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Guest Editors: Bombardieri E.

The Quarterly Journal of Nuclear Medicine 2000 March;44(1):77-87


lingua: Inglese

Role of 131I-metaiodobenzylguanidine (MIBG) in the treatment of neuroendocrine tumours. Experience of the National Cancer Institute of Milan

Castellani M. R., Chiti A., Seregni E., Bombardieri E.

From the Nuclear Medicine Division Istituto Nazionale per lo Studio e la Cura dei Tumori, Milano, Italy


Background. 45 ­patients ­with neu­ro­en­do­crine ­tumours (22 neu­ro­blas­to­mas, 10 phae­och­rom­o­cy­to­mas, 3 par­a­gan­gli­o­mas, 6 medul­lary thy­roid car­ci­no­mas and 4 car­ci­noids) under­went 131I-­MIBG ther­a­py.
Methods. All ­patients, ­with the excep­tion of 5 phae­och­rom­o­cy­to­ma cas­es ­with non­op­er­able dis­ease, had pre­vi­ous­ly ­been treat­ed ­with con­ven­tion­al ther­a­pies. Patients had a pre­vi­ous diag­nos­tic scin­tig­ra­phy ­with 131I-­MIBG (activ­ity 20-44.4 MBq) or ­with 123­I-MIBG (activ­ity 74-222 MBq). The ther­a­peu­tic activ­ity for ­adults ­ranged ­from 3.7 to 7.4 GBq of 131I-­MIBG; for chil­dren ­from 2.7 to 5.5 GBq. All treat­ments ­were repeat­ed at not ­less ­than 4-week­ly inter­vals. The neu­ro­blas­to­ma ­patients ­were divid­ed ­into two ­groups: the ­first includ­ed 14 ­patients ­with ­advanced met­a­stat­ic dis­ease not respond­ing to pre­vi­ous treat­ments; the sec­ond includ­ed 8 ­patients ­with doc­u­ment­ed resid­u­al neu­ro­blas­to­ma tis­sue ­that ­could not be sur­gi­cal­ly ­removed ­after ­first-­line ther­a­py.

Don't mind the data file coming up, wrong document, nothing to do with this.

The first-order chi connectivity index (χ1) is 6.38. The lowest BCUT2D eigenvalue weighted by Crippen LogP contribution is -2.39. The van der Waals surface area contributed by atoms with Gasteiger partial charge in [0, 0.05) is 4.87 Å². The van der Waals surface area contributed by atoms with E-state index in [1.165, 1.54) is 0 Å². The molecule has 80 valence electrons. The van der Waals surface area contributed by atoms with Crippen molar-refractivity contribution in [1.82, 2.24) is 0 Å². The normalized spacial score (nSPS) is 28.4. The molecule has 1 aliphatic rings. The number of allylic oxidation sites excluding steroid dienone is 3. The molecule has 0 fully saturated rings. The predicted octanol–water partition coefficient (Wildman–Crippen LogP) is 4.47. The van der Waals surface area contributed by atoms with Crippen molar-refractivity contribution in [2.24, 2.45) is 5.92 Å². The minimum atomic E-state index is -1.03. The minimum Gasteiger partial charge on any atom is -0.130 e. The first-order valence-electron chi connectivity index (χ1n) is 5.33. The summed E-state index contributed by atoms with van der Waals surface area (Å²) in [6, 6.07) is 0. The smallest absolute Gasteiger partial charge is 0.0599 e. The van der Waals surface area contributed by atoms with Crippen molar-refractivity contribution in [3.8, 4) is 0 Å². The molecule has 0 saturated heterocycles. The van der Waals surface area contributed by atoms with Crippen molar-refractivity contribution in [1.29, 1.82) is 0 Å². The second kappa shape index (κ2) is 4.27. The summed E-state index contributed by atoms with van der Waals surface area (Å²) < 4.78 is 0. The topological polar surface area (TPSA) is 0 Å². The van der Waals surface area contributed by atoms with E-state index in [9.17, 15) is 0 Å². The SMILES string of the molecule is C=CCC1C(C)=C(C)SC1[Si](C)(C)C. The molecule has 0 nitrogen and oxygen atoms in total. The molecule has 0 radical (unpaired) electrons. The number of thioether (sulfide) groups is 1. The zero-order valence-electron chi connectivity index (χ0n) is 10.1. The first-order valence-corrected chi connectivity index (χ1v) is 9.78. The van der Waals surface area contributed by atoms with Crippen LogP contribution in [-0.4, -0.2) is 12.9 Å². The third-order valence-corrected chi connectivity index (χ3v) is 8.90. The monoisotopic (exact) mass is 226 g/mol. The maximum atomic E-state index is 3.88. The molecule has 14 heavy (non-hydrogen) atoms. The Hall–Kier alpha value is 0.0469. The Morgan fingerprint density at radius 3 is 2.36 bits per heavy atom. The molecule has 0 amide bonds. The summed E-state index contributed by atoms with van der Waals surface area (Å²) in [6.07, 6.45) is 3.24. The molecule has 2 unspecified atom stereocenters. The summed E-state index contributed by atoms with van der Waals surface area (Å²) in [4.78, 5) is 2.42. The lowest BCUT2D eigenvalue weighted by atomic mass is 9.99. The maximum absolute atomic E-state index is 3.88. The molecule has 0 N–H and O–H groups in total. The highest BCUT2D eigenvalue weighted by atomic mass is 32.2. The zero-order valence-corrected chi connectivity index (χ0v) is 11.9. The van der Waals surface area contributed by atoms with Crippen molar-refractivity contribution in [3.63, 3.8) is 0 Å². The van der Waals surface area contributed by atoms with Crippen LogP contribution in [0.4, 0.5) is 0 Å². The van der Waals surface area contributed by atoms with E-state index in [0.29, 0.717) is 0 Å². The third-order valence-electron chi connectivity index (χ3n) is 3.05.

Results. In neu­ro­blas­to­ma ­patients ­with ­advanced dis­ease resist­ant to pre­vi­ous ther­a­pies 2 out of 14 ­showed a par­tial ­response, 9 ­stable dis­ease and 3 pro­gres­sion of can­cer. In neu­ro­blas­to­ma ­patients ­with resid­u­al dis­ease (7 eval­u­able out of 8) we ­obtained 3 par­tial respons­es; a ­stable ­response was ­observed in 3 ­patients. The ­results of ­MIBG ther­a­py in the ­group of phae­och­rom­o­cy­to­ma ­patients (9 eval­u­able out of 10) con­sist­ed of 3 par­tial respons­es, 5 ­stable dis­ease and 1 pro­gres­sion. Evaluation of the ­response car­ried out on the ­basis of bio­chem­i­cal param­e­ters ­increased the respons­es and ­MIBG ther­a­py ­showed ­good effec­tive­ness in con­trol­ling the func­tion­al symp­toms. In the ­group of par­a­gan­gli­o­ma ­patients we ­observed 1 com­plete, 1 par­tial and 1 ­stable ­response. In ­patients ­with medul­lary thy­roid car­ci­no­ma a par­tial ­response was ­observed in 1 ­patient ­with med­i­as­ti­nal metas­ta­ses and 2 dis­ease sta­bil­isa­tions ­were ­seen in ­another 2 ­patients. Patients ­with car­ci­noids who under­went ­MIBG ther­a­py ­showed 3 dis­ease sta­bil­isa­tions. The over­all tox­ic­ity was accept­able, espe­cial­ly con­sid­er­ing ­that the major­ity of our ­patients had had pre­vi­ous myel­o­tox­ic treat­ments (chem­o­ther­a­py and/or radio­ther­a­py, ­alone or in com­bi­na­tion).
Conclusions. On the ­basis of our expe­ri­ence we can con­clude ­that 131I-­MIBG ther­a­py is effec­tive and ­also ­well tol­er­at­ed.

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